It was always going to be a challenge, picking up an established awards ceremony in the beginning of a pandemic!
When I started the MDO role in July, the awards event had been postponed from March and rebooked for October at the Royal Cornwall Showground. We needed to make a decision quickly on whether we would go ahead, or try something else. As a team, we considered what an online version might be like and if we could produce it. Holding a physical event began to look too risky, so we decided to go for it virtually.
The good news for me was that so much of the planning for the event had been done in time for March, and I had a huge amount of support from CMP’s Marketing and Impact Officer, Jody. We just needed to translate an in-person event online.
My priority was to make the event feel celebratory and not like just another video meeting. Fortunately, we already had the wonderful and supportive Daphne Skinnard of BBC Radio Cornwall booked to host the event, and she could not have been more enthusiastic and accommodating about going online.
The great thing about going online was being able to open up the existing guest list and be less restrictive on numbers, having made sure our Zoom account could cope. A lot of my prep time for the event was spent compiling and sending out information by email – thank you to everyone who forwarded on the information to their groups and came back to me with the information I needed.
For me, an integral part of any celebration is food and drink. I started thinking about how we could do that remotely and goody bags seemed to be the answer. This was a great opportunity for me to test out the CMP environmental strategy of ‘vegan first, digital first, sustainable first,’ as well as shopping local. I found sweet and savory snacks, Cornish tea in a reusable teabag and a handmade soap as a little treat (well, we’re all washing our hands a lot at the moment).
The suppliers were all delightful and it was a joy to have lovely conversations with them about their products and what I was going to use them for. I definitely picked up some more sustainable shopping habits along the way.
My next job was to make the presentation for the event look as visually appealing as possible and to make sure everyone got to see a taster of all the shortlisted nominees. Luckily, most applications were submitted with photographs and the ones that weren’t were quick to send me images when I asked.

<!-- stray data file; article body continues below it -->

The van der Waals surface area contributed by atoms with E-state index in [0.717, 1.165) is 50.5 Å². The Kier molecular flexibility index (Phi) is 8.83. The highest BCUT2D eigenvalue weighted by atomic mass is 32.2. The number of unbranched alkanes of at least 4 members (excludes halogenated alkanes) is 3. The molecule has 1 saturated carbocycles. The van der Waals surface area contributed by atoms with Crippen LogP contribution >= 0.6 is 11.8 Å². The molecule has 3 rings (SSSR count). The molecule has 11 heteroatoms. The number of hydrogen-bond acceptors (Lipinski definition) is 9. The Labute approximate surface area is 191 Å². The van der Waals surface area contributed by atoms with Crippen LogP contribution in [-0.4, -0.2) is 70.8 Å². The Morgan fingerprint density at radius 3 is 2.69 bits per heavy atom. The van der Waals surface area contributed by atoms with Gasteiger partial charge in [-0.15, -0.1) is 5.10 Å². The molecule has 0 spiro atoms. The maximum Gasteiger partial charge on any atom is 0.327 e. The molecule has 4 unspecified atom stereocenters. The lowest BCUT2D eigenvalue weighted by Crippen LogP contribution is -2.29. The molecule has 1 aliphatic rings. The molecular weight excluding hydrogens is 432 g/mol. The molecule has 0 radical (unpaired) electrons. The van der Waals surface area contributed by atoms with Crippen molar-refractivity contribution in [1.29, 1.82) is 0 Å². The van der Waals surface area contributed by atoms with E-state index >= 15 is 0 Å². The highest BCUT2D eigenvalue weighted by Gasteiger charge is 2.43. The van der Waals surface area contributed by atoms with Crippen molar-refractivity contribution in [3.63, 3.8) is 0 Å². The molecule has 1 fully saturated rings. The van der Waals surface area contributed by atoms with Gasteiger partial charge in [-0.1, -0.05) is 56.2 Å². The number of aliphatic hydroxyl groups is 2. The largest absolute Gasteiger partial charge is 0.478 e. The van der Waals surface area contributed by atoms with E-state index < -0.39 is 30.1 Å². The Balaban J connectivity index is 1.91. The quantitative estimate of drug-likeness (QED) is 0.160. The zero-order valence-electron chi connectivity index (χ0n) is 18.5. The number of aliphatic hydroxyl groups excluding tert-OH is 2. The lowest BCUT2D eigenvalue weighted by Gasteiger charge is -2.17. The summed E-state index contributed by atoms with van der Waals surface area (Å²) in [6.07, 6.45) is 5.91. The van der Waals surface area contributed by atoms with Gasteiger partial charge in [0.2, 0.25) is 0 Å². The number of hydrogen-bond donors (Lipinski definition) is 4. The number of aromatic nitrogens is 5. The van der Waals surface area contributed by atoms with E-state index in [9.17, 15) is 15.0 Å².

I also wanted to make a feature of the eight finalists for ‘Object of the Year’ – they were such an amazing group of objects I thought they deserved some airtime. So, I asked each organisation to make a short video explaining what the object is and why it is so special. At this point, I felt I might be straying into Eurovision postcard territory, but I really felt like video interludes would help keep the event flowing.
Producing videos was no mean feat when some museums were closed and when others were open with reduced staff and volunteers. I thought it was wonderful how different each video was. To me, they not only demonstrated the variety of amazing collections in Cornwall, but also the diversity and creativity of our heritage organisations and their staff and volunteers.
I really enjoyed the event itself. Daphne’s warmth and genuine enthusiasm for heritage in Cornwall came across virtually and Jody’ thumbs were a blur as she live posted our winners and congratulations on Twitter. Everyone who accepted an award did a wonderful job and it was fantastic for all attendees to be able to see them and give a virtual round of applause. I wasn’t able to read the chat at the time, but the messages of congratulations and support were so lovely to browse through afterwards. And when everyone put their microphones on at the end, that was just fabulous. There were plenty of smiles and laughter and to me, that was the best it could have been.
The highlight of the event for me was that heritage organisations across the county from Bude to the Isles of Scilly were able to take part without any of the usual geographical barriers. Having students join us from the Five Islands Academy was the most wonderful thing and something that needs to be incorporated into future Heritage Awards when we return to ‘normal’. On the other hand, holding events virtually can be a barrier for some people. I tried to make sure all attendees were able to get online, offering practice sessions and a written help guide, and I am mindful to continue and increase this support in future. We made closed captioning available for the event, and I’m sure there is more we could do to make future Heritage Awards as inclusive as possible.
I was blown away by the positive messages and feedback CMP received after the event. I think we did justice to the Awards and to all the incredible, inspiring people and projects across the whole of Cornwall and the Isles of Scilly. That said, I don’t think it really matters that much how I think it went – what is much more important is that everyone investing their time and effort in Cornish heritage feels that the Cornwall Heritage Awards are representative, reflective and celebratory of their achievements. I’m always open to feedback, especially now that I’m looking forward to the next awards!
Steph Clemens, Museum Development Officer, CMP